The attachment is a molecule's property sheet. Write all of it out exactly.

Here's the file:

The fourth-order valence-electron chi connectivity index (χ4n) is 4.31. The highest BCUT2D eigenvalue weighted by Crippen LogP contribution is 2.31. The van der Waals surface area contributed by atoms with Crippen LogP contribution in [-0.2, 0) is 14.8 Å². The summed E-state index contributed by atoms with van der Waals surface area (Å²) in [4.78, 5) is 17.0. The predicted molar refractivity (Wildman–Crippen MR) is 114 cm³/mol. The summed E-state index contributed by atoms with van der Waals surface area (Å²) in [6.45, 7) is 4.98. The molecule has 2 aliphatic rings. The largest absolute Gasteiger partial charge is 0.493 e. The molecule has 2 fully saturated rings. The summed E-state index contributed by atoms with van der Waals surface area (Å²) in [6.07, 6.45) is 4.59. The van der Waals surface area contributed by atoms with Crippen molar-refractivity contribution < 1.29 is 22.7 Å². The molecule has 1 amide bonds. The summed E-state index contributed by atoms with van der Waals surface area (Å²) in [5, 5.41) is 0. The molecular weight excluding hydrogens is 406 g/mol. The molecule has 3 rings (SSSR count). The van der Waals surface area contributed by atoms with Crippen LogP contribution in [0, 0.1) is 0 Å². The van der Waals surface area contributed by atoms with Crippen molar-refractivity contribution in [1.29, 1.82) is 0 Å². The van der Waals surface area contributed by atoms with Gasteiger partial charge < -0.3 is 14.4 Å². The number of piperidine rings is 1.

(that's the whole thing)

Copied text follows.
The fourth-order valence-electron chi connectivity index (χ4n) is 4.31. The highest BCUT2D eigenvalue weighted by Crippen LogP contribution is 2.31. The van der Waals surface area contributed by atoms with Crippen LogP contribution in [-0.2, 0) is 14.8 Å². The summed E-state index contributed by atoms with van der Waals surface area (Å²) in [4.78, 5) is 17.0. The predicted molar refractivity (Wildman–Crippen MR) is 114 cm³/mol. The summed E-state index contributed by atoms with van der Waals surface area (Å²) in [6.45, 7) is 4.98. The molecule has 2 aliphatic rings. The largest absolute Gasteiger partial charge is 0.493 e. The molecule has 2 fully saturated rings. The summed E-state index contributed by atoms with van der Waals surface area (Å²) in [6.07, 6.45) is 4.59. The van der Waals surface area contributed by atoms with Crippen molar-refractivity contribution < 1.29 is 22.7 Å². The molecule has 1 amide bonds. The summed E-state index contributed by atoms with van der Waals surface area (Å²) in [5, 5.41) is 0. The molecular weight excluding hydrogens is 406 g/mol. The molecule has 3 rings (SSSR count). The van der Waals surface area contributed by atoms with Crippen LogP contribution in [0, 0.1) is 0 Å². The van der Waals surface area contributed by atoms with Crippen molar-refractivity contribution in [1.29, 1.82) is 0 Å². The van der Waals surface area contributed by atoms with Gasteiger partial charge < -0.3 is 14.4 Å². The number of piperidine rings is 1.